Luxury apartments Alcove and Prime, at 34 and 38 stories, respectively, are among Music City’s newest skyscrapers, with rentals starting around $1,750 for a studio. Another option at 1200 Broadway offers apartments starting at $1,425 per month for a studio and up to $10,000 per month for a three-bedroom penthouse, as of May 2024.

A historic home with a wraparound porch in Nashville’s East End Neighborhood.

Many East Nashville neighborhoods have retained their original vibe during the gentrification era, with generations of families sticking around through all the growth. 

2. East End/East Nashville

A handful of distinctive neighborhoods make up the expansive area known collectively as East End or East Nashville, from the stately homes in Lockeland Springs to the bungalows of Inglewood. Lovely tree-lined streets and wide sidewalks make these neighborhoods a favorite for young families, with hiking trails, tennis courts, and ball fields just a short drive away at Shelby Park and Bottoms.

Sprinkled throughout the area are plenty of apartments and houses that are home to musicians, artists, and other creative types — initially drawn a decade or so ago for cheap rent, which is now mostly a distant memory, thanks to gentrification. But you can still find some great fixer-uppers on the east side. And many districts have retained their original vibe, with generations of families sticking around through all the changes in Nashville neighborhoods. 

Five Points is the music and restaurant hub of East Nashville, walkable and always buzzing with live bands, outdoor dining and drinking, and occasional street fests. The 5 Spot and The Basement East are local haunts that also bring in national acts (this being Nashville, local and national are often one and the same). And foodies thrive here: Among the dozens of East End hot spots are Folk, a cozy spot in one of the best Nashville neighborhoods, and Lyra, which serves delish Middle Eastern dishes in a casually elegant atmosphere.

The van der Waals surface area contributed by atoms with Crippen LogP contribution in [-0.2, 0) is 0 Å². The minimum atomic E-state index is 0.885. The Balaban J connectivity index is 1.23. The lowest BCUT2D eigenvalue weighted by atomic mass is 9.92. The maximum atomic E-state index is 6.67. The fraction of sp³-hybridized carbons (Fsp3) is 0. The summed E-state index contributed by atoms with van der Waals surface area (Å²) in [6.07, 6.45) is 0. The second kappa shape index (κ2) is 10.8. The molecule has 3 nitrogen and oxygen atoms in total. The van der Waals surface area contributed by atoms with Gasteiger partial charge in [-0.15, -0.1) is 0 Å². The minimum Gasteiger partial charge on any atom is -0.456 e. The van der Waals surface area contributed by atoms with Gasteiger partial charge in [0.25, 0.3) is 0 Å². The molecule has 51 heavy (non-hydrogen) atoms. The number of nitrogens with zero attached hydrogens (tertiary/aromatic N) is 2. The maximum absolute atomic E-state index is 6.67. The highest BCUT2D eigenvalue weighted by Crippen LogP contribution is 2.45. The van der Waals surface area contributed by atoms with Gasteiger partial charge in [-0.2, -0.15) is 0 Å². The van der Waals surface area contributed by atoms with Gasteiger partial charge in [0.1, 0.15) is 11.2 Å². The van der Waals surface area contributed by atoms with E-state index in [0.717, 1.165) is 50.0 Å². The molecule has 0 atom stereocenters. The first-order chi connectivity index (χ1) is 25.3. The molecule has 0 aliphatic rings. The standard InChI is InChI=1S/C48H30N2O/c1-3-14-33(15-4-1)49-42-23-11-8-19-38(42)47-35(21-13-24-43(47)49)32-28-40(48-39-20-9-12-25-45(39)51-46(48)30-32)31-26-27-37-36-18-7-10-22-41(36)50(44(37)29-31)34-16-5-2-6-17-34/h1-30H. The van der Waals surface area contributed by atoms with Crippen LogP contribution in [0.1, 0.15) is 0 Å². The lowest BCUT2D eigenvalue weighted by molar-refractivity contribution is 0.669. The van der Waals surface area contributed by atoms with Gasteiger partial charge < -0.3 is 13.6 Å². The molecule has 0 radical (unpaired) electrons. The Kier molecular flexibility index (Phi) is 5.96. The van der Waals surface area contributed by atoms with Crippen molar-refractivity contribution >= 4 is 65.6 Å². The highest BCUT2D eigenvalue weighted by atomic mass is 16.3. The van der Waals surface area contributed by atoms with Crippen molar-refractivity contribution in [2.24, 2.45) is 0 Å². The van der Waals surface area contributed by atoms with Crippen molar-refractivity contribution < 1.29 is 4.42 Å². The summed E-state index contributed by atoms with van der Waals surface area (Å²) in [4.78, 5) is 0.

Q: What is the hippest part of Nashville?
Hip is in the eye of the beholder, but generally speaking, music lovers are hip — and they’re in heaven in downtown Nashville. The historic Ryman Auditorium, reverently referred to as the Mother Church of country music, hosts hundreds of intimate live performances every year, including an annual autumn residency with Jason Isbell and New Year’s Eve with Old Crow Medicine Show. A block away, the National Museum of African American Music welcomes guests for a fascinating trip through the rich history of Black music in the United States. But numerous neighborhoods across the city are hip, too — particularly East Nashville. Check out the Basement East (which was rebuilt after the deadly 2020 tornado and the pandemic era) for live music and Grimey’s New and Preloved Music for an amazing selection of records, CDs, and tapes in every genre.

Side-by-side three-story brownstones in the Germantown neighborhood of Nashville, Tennessee.

Germantown’s refurbished homes and cobblestone sidewalks have a distinctive historical flavor. 
(Source: Zeitlin Sotheby's International Realty via Facebook

3. Germantown

Just north of downtown, this historic neighborhood is known for its mix of charming 19th-century architecture and sleek new condo developments, many of which are built in refurbished factories. Werthan Mills Lofts, for example, located in a converted cotton mill’s four buildings, retains many original details, including exposed brick and high ceilings. And at Gramercy, luxury townhomes mimic the Flemish architecture found in Germany and the Netherlands, with patios and rooftop decks adding a luxurious, contemporary touch — not to mention awesome views of the iconic Nashville skyline. Like much of Germantown, these condos have a distinctive historical flavor, but with plenty of modern, upscale amenities.